Friday, 17 January 2020

Ichi: The Killer AKA Ichi The Killer: Episode Zero (2002)

An animated prequel to the 2001 Takashi Miike movie, this origin story is a strange little tale that may please fans of the live-action film, and fans of the manga ("a Japanese onscreen creation developed from a manga? That hardly ever happens," he said, sarcastically).

What you get here is a look at the childhood years of Ichi, AKA Hajime. Despite his seeming vulnerability, he doesn't like confrontation and would quickly burst into tears when overcome with emotion, he trains in martial arts and is primed to become the sadistic killer we would know (and love) in his adult incarnation. He also starts to explore his tendencies for sadism with a young girl who shares his particular kinks.

Once again based on the material by Hideo Yamamoto, the script for this is written by Sakichi Sato (who also wrote the live-action movies, the celebrated Miike movie and the less-celebrated 2003 prequel, which may or may not cover the same territory as this) and is at least as twisted and crass as anything else created to showcase the main character. Ichi has confusing psychosexual thoughts placed in his mind as he discovers how his parents seem to enjoy some S & M play in their sex life, he is encouraged to explore some sex and violence with Midori, and it soon becomes commonplace for Ichi to struggle to contain physical displays of his horniness whenever things are getting violent.

Director Shinji Ishihira does pretty well, making his directorial debut. Unusually for someone directing an animated film, even a short, it doesn't look as if Ishihira made his way up from other art departments to the big seat. That's not to say that he wasn't working his way up for some time before this, but I couldn't find any previous main credits for him online (although that's no guarantee when checking over the career of those who have worked in various animation roles).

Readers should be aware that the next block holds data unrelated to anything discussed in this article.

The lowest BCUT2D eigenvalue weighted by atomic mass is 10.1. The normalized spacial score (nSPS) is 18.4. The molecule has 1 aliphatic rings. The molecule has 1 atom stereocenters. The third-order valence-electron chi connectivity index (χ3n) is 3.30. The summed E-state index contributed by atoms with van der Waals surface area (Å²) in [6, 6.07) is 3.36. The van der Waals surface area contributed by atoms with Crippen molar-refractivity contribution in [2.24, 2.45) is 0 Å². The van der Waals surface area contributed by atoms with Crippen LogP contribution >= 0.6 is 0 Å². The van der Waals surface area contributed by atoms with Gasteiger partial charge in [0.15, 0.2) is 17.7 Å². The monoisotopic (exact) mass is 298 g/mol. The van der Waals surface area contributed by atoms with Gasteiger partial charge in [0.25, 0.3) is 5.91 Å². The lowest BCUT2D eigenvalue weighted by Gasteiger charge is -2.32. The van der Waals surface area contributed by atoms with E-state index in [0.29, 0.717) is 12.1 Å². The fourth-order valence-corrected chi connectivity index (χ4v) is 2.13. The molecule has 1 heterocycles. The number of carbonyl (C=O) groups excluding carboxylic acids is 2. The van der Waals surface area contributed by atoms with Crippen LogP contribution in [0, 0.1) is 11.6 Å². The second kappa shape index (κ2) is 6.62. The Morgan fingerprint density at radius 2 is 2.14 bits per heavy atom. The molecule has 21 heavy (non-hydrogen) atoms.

The voice cast do what is required of them, with Chihiro Suzuki perfectly fine in the lead role and Sayaka Ôhara having some twisted fun in the role of Midori. Takashi Miike even lends a few grunts and noises in a tiny cameo, as Kakihara, the principal antagonist from the 2001 movie.

Despite my positive review of this, however, there's no denying that it's completely unnecessary and superfluous to requirements for those who know the world of the main character. The fact that it doesn't completely mess it up is a bonus, but not quite enough to outweigh the fact that it's nothing more than a light distraction, best viewed as a side-plate to the main dish, rather than a complete meal. I wouldn't advise anyone to rush out and watch this. I'd simply say that it's easy enough to give just under an hour of your time to if you have access to it one day, and if you enjoyed the Miike film.


It's a shame that this has the cut version of the live-action movie, but I still like the set.

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